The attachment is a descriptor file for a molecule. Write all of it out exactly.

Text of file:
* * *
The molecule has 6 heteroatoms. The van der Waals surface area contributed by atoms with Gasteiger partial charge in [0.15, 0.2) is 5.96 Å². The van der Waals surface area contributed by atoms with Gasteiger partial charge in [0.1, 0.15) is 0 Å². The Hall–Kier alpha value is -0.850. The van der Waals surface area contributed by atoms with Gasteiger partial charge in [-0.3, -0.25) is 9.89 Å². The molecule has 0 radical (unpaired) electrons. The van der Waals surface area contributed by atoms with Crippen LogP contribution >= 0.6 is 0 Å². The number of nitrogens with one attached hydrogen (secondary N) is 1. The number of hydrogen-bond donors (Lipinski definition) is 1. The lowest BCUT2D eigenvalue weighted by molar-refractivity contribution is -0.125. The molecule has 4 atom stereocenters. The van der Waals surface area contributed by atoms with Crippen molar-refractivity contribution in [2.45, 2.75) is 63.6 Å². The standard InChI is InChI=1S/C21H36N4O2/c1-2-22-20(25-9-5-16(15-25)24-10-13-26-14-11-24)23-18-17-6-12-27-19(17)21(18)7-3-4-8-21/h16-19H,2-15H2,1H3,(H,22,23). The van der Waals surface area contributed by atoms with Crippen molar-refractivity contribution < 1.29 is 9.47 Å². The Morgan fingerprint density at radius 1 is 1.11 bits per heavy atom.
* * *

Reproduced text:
The molecule has 6 heteroatoms. The van der Waals surface area contributed by atoms with Gasteiger partial charge in [0.15, 0.2) is 5.96 Å². The van der Waals surface area contributed by atoms with Gasteiger partial charge in [0.1, 0.15) is 0 Å². The Hall–Kier alpha value is -0.850. The van der Waals surface area contributed by atoms with Gasteiger partial charge in [-0.3, -0.25) is 9.89 Å². The molecule has 0 radical (unpaired) electrons. The van der Waals surface area contributed by atoms with Crippen LogP contribution >= 0.6 is 0 Å². The number of nitrogens with one attached hydrogen (secondary N) is 1. The number of hydrogen-bond donors (Lipinski definition) is 1. The lowest BCUT2D eigenvalue weighted by molar-refractivity contribution is -0.125. The molecule has 4 atom stereocenters. The van der Waals surface area contributed by atoms with Crippen molar-refractivity contribution in [2.45, 2.75) is 63.6 Å². The standard InChI is InChI=1S/C21H36N4O2/c1-2-22-20(25-9-5-16(15-25)24-10-13-26-14-11-24)23-18-17-6-12-27-19(17)21(18)7-3-4-8-21/h16-19H,2-15H2,1H3,(H,22,23). The van der Waals surface area contributed by atoms with Crippen molar-refractivity contribution < 1.29 is 9.47 Å². The Morgan fingerprint density at radius 1 is 1.11 bits per heavy atom.